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Chinese shoppers lead way in global e-commerce stakes

Can't get enough of that online stuff

Internet Security Threat Report 2014

Shoppers in China are twice as prolific online as those in the UK and US but retailers are struggling to keep up with the growing sophistication of their multi-channel purchasing behaviour, PricewaterhouseCoopers has found.

PwC’s latest global survey on the subject found that around 70 per cent of consumers in the People’s Republic shop online at least once a week, compared with 40 per cent in the US and UK and 20 per cent in the Netherlands, France and Switzerland.

The consulting giant also revealed that despite the relative immaturity of e-commerce in China, more respondents there described themselves as ‘expert’ shoppers (86 per cent) than in any other region.

This represents challenges as well as opportunities for bricks and mortar retailers, especially given that the Chinese shoppers surveyed buy around two-thirds of their clothing, footwear, books, music and films online – around double that of respondents from other countries.

Retailers have been slow to adapt to the needs of their customers and must focus on enhancing the multi-channel experience as well as basic elements such as delivery and returns and product choice, said PwC.

"The most likely scenario is that stores will serve two distinct purposes,” said Carrie Yu, PwC's retail and consumer Leader for China and Asia Pacific.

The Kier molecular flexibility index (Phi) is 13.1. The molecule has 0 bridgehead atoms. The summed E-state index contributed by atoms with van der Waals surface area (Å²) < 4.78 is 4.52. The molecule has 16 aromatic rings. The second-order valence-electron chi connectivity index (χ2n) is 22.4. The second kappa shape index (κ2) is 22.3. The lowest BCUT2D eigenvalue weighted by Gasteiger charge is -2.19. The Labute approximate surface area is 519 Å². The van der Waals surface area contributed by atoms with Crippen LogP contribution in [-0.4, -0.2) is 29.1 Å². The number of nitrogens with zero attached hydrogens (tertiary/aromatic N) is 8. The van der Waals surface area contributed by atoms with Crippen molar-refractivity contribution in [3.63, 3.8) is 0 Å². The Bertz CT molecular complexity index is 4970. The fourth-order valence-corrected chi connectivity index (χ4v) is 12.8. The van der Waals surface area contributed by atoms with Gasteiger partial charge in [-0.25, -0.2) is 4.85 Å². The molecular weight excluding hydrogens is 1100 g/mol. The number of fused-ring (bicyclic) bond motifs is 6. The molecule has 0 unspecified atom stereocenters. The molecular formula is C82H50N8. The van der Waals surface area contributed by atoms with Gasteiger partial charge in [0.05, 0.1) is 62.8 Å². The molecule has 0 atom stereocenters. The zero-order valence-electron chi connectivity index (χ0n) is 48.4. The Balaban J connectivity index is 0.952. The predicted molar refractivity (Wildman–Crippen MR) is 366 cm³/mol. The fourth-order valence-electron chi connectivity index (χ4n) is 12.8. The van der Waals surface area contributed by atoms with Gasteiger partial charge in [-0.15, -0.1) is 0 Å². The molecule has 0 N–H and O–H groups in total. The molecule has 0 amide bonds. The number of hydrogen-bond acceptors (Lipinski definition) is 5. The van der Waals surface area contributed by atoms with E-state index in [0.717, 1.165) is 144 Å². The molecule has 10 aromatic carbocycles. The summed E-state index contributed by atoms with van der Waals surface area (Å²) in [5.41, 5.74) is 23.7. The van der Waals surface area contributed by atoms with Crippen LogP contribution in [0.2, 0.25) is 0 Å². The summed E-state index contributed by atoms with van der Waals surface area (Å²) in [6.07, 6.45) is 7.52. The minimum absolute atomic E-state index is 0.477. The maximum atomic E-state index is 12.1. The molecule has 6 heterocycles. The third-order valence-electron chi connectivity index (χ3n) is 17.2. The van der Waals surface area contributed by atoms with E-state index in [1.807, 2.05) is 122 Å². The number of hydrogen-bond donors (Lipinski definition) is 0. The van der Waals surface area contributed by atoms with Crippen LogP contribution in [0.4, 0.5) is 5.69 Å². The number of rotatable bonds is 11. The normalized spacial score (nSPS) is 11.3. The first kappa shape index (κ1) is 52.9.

“First, they will act as showrooms, where customers come for inspiration and are able to browse and to physically interact with products. Their second purpose will be to provide a convenient transaction and collection point, where customers come to complete a journey started online.”

Chinese consumers also seem to be well ahead of the pack when it comes to using mobile and social media to make purchases. Shoppers in Hong Kong (44 per cent) and China (40 per cent) topped the list of those who follow brands through social media.

The bad news for western retailers is that across the survey respondents said they overwhelmingly favoured local brands. In China this means Taobao, Suning and Gome, although Amazon has managed to sneak in there too thanks to its purchase of domestic player Joyo in 2007.

The report shows China is already well on its way to becoming the global e-commerce leader the government is aiming for, with a recent edict from on high revealing ambitious growth plans which will require a quadrupling of web sales by 2015 to reach 18 trillion yuan (£1.4tr).

It’s not certain how far the strict oversight and ‘guidance’ the government is planning to enforce will stifle this growth, although it’s unlikely the Party would interfere in anything making China economically superior to the rest of the world.

The UK is no slouch in this space, of course. Although it can’t compete in the value of its total online sales, it will lead the way over the next four years when taking money spent online as a percentage of total GDP, according to the Boston Consulting Group. ®

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